Those that knew Joe Papetti tend to use the same adjectives to describe the man.
Tough. Gruff. Hard-nosed. Demanding. No nonsense. Old school.
For John Pilli and Mitch Suplee, who played for Papetti at Glen Burnie and South River, respectively, one description is most apt: Great football coach.
“Even as a high school kid I could tell that Coach Papetti had a tremendous mind for the game,” said Pilli, a key member of the 1967 Glen Burnie team that went undefeated.
“What really sticks out in my mind is that Coach Papetti could and would coach any position. He could teach the offensive line how to block and the cornerbacks how to cover,” said Suplee, a two-way standout on the 1984 South River squad that was Class A state runner-up.
Papetti remains one of the most legendary figures in Anne Arundel County high school football history, having founded the programs at both Glen Burnie and South River. He is one of only four coaches in county history to amass 150 or more career wins.
The longtime Edgewater resident, who died almost two decades ago, was indeed a great football coach and that fact will be recognized next month when he is posthumously inducted into the Anne Arundel County Sports Hall of Fame.
Baseball standouts Derek Hasselhoff and Craig Wilson along with record-setting football tailback Tanardo Sharps are also part of the 2019 class that will be formally enshrined during the 29th annual Anne Arundel County Sports Hall of Fame banquet, being held Oct. 16 at Michael’s Eighth Avenue.
Papetti compiled a career record of 154-81-3 (.647) over 24 seasons at Glen Burnie and South River. He was the first football coach in Glen Burnie history, leading the program in its inaugural season of 1964.
Papetti directed Glen Burnie to the only undefeated season in school history in 1967 with players such as linebacker Ed DeGrange, quarterback Ned Spilker, tackle Glynn Stoffel among others. DeGrange, who received the Rhodes Trophy as the best player in Anne Arundel County that year, led a hard-hitting defense that recorded shutouts in five of nine wins by the Gophers.
In October 2017, that Glen Burnie club held a 50th year reunion and the former players, now in their 70s, still displayed great reverence for Papetti. Papetti’s son and namesake along with his widow Mary Joe attended the reunion to represent the head coach.
“My dad loved football and loved all his players and he was a master of his trade so to speak, but this was his only undefeated team and this group was special for him,” the younger Joe Papetti said. “My dad would reminisce very infrequently, but when he talked about some of his past teams it was most often this one. He had this great pride in the success this team had.”
Pilli was recruited to the Naval Academy to play lacrosse, but wound up as a two-sport athlete after also making the football team. He gained a greater appreciation for Papetti’s football knowledge and ability to impart it to players after joining the Midshipmen.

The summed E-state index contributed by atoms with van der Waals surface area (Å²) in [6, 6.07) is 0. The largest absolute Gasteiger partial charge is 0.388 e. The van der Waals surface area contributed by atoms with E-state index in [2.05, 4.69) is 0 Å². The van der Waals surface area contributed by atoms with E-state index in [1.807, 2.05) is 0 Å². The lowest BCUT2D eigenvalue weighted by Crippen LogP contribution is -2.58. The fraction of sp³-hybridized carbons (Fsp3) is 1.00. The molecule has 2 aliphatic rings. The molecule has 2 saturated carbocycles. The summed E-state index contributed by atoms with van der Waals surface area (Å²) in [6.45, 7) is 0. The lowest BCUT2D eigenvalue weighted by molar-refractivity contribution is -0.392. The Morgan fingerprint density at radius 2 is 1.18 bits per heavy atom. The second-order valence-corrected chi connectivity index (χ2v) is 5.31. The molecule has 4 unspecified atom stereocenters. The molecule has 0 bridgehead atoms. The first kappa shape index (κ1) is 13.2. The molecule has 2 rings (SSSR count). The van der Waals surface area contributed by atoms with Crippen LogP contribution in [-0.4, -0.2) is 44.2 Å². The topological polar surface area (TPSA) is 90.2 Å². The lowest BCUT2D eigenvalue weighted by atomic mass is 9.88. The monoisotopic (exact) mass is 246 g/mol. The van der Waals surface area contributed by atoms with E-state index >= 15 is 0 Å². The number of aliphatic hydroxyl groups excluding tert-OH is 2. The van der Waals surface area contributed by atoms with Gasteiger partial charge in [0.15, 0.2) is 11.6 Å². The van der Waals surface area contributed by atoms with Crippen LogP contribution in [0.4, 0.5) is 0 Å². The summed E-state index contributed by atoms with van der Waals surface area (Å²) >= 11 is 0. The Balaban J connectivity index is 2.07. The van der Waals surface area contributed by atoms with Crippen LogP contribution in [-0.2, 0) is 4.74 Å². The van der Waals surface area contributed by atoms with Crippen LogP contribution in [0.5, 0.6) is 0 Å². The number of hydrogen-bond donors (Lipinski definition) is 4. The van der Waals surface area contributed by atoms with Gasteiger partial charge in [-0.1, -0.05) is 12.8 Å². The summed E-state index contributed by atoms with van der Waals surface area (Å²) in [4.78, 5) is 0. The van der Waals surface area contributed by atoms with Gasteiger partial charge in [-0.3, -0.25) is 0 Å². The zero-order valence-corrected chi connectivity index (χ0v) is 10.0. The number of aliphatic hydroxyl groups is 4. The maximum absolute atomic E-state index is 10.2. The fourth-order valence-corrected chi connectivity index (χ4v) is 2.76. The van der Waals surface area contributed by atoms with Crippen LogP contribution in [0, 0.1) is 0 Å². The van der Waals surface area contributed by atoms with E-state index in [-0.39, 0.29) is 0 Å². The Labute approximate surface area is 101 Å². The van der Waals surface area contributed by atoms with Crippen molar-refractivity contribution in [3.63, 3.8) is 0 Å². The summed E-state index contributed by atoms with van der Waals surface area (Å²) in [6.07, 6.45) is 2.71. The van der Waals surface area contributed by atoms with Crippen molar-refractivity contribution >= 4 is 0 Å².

“I adjusted quickly to college football because I had been taught all the proper fundamentals by Coach Papetti. I was not overwhelmed because what the coaches were teaching at Navy wasn’t all that much different from what I learned in high school,” Pilli said.
While at Glen Burnie, Papetti coached two players that went on to play in the National Football League. Wayne Fowler was an offensive lineman who became a seventh-round draft choice of the Buffalo Bills and spent two seasons in the pros. Bill Currier, the 1972 Rhodes Trophy winner, was a ninth-round pick of the Houton Oilers and played nine seasons in the NFL.
Papetti left Glen Burnie to become the first football coach and athletic director at South River High, which opened in 1978. The Seahawks enjoyed early success with such standouts as Paul Noone, Rennie Smith and Marvin Sesker leading the way.
South River captured three region championships (1982, 1984 and 1986) under Papetti. Quarterback Ray Kingsfield (William & Mary), linebacker-tight end Clay Hall (Towson), offensive guard Craig Washington (Navy), offensive tackle Tony Downs (Weber State) and Suplee were key members of the 1984 team that lost to Kennedy in the Class A state championship.
Suplee, who earned a scholarship to the University of Maryland and enjoyed a decorated collegiate career, came from a broken home and to this day considers Papetti a father figure.
“I got there in ninth grade and didn’t even know how to put my pads into my pants. Coach Papetti taught me everything about football from the ground up. He saw a lump of coal and turned it into a diamond,” Suplee said.
“I respected the man, I looked up to the man and I listened carefully to every word of advice from the man. That does not mean we were close,” Suplee added. “About the best way I can describe Coach Papetti is that there was no confusion about who was the employee and who was in the boss. We all definitely knew who was in charge.”
Suplee, who enjoyed a lengthy professional career in the Arena Football League and was inducted into the Anne Arundel County Sports Hall of Fame in 2013, remembers getting in trouble as a freshman at Maryland for saying out loud that he had already learned a specific technique in high school.